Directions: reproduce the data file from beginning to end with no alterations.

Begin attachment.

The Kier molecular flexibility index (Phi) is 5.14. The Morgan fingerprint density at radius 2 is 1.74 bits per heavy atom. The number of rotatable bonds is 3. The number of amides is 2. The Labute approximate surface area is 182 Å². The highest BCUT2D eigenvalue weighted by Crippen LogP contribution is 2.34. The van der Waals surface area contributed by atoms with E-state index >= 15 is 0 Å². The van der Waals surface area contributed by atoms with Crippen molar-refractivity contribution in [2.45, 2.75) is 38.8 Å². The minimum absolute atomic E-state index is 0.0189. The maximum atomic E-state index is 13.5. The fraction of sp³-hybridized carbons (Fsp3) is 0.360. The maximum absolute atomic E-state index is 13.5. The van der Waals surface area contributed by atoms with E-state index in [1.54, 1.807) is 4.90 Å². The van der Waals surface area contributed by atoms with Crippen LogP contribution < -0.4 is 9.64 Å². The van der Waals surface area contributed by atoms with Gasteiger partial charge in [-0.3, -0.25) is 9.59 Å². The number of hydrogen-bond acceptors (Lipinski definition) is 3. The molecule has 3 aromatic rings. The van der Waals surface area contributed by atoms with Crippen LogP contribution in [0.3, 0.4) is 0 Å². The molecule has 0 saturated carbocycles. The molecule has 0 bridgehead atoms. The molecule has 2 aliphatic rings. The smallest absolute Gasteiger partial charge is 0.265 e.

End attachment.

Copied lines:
The Kier molecular flexibility index (Phi) is 5.14. The Morgan fingerprint density at radius 2 is 1.74 bits per heavy atom. The number of rotatable bonds is 3. The number of amides is 2. The Labute approximate surface area is 182 Å². The highest BCUT2D eigenvalue weighted by Crippen LogP contribution is 2.34. The van der Waals surface area contributed by atoms with E-state index >= 15 is 0 Å². The van der Waals surface area contributed by atoms with Crippen molar-refractivity contribution in [2.45, 2.75) is 38.8 Å². The minimum absolute atomic E-state index is 0.0189. The maximum atomic E-state index is 13.5. The fraction of sp³-hybridized carbons (Fsp3) is 0.360. The maximum absolute atomic E-state index is 13.5. The van der Waals surface area contributed by atoms with E-state index in [1.54, 1.807) is 4.90 Å². The van der Waals surface area contributed by atoms with Crippen LogP contribution < -0.4 is 9.64 Å². The van der Waals surface area contributed by atoms with Gasteiger partial charge in [-0.3, -0.25) is 9.59 Å². The number of hydrogen-bond acceptors (Lipinski definition) is 3. The molecule has 3 aromatic rings. The van der Waals surface area contributed by atoms with Crippen LogP contribution in [0.3, 0.4) is 0 Å². The molecule has 0 saturated carbocycles. The molecule has 0 bridgehead atoms. The molecule has 2 aliphatic rings. The smallest absolute Gasteiger partial charge is 0.265 e.